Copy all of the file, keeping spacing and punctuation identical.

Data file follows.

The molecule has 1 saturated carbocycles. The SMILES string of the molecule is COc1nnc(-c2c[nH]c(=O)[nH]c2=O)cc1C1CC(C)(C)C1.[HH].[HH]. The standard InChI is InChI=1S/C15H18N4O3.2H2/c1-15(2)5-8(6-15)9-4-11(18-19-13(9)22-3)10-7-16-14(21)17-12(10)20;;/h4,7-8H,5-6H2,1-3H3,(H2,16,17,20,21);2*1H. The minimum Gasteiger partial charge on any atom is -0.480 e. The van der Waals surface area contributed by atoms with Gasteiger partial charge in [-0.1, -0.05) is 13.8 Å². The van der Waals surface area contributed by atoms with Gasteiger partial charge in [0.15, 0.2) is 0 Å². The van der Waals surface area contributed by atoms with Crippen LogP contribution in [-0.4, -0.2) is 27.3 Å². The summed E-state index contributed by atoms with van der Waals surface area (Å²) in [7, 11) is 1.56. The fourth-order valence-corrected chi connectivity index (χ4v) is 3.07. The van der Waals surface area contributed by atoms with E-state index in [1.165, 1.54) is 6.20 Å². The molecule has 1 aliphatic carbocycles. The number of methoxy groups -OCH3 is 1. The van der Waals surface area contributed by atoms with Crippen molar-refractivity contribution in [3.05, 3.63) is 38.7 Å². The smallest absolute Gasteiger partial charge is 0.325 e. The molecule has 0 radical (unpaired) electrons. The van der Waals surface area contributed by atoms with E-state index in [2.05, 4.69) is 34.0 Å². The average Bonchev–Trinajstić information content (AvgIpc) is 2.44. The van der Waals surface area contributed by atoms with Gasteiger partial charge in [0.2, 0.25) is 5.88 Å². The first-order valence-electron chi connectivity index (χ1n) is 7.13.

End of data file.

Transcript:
The molecule has 1 saturated carbocycles. The SMILES string of the molecule is COc1nnc(-c2c[nH]c(=O)[nH]c2=O)cc1C1CC(C)(C)C1.[HH].[HH]. The standard InChI is InChI=1S/C15H18N4O3.2H2/c1-15(2)5-8(6-15)9-4-11(18-19-13(9)22-3)10-7-16-14(21)17-12(10)20;;/h4,7-8H,5-6H2,1-3H3,(H2,16,17,20,21);2*1H. The minimum Gasteiger partial charge on any atom is -0.480 e. The van der Waals surface area contributed by atoms with Gasteiger partial charge in [-0.1, -0.05) is 13.8 Å². The van der Waals surface area contributed by atoms with Gasteiger partial charge in [0.15, 0.2) is 0 Å². The van der Waals surface area contributed by atoms with Crippen LogP contribution in [-0.4, -0.2) is 27.3 Å². The summed E-state index contributed by atoms with van der Waals surface area (Å²) in [7, 11) is 1.56. The fourth-order valence-corrected chi connectivity index (χ4v) is 3.07. The van der Waals surface area contributed by atoms with E-state index in [1.165, 1.54) is 6.20 Å². The molecule has 1 aliphatic carbocycles. The number of methoxy groups -OCH3 is 1. The van der Waals surface area contributed by atoms with Crippen molar-refractivity contribution in [3.05, 3.63) is 38.7 Å². The smallest absolute Gasteiger partial charge is 0.325 e. The molecule has 0 radical (unpaired) electrons. The van der Waals surface area contributed by atoms with E-state index in [2.05, 4.69) is 34.0 Å². The average Bonchev–Trinajstić information content (AvgIpc) is 2.44. The van der Waals surface area contributed by atoms with Gasteiger partial charge in [0.2, 0.25) is 5.88 Å². The first-order valence-electron chi connectivity index (χ1n) is 7.13.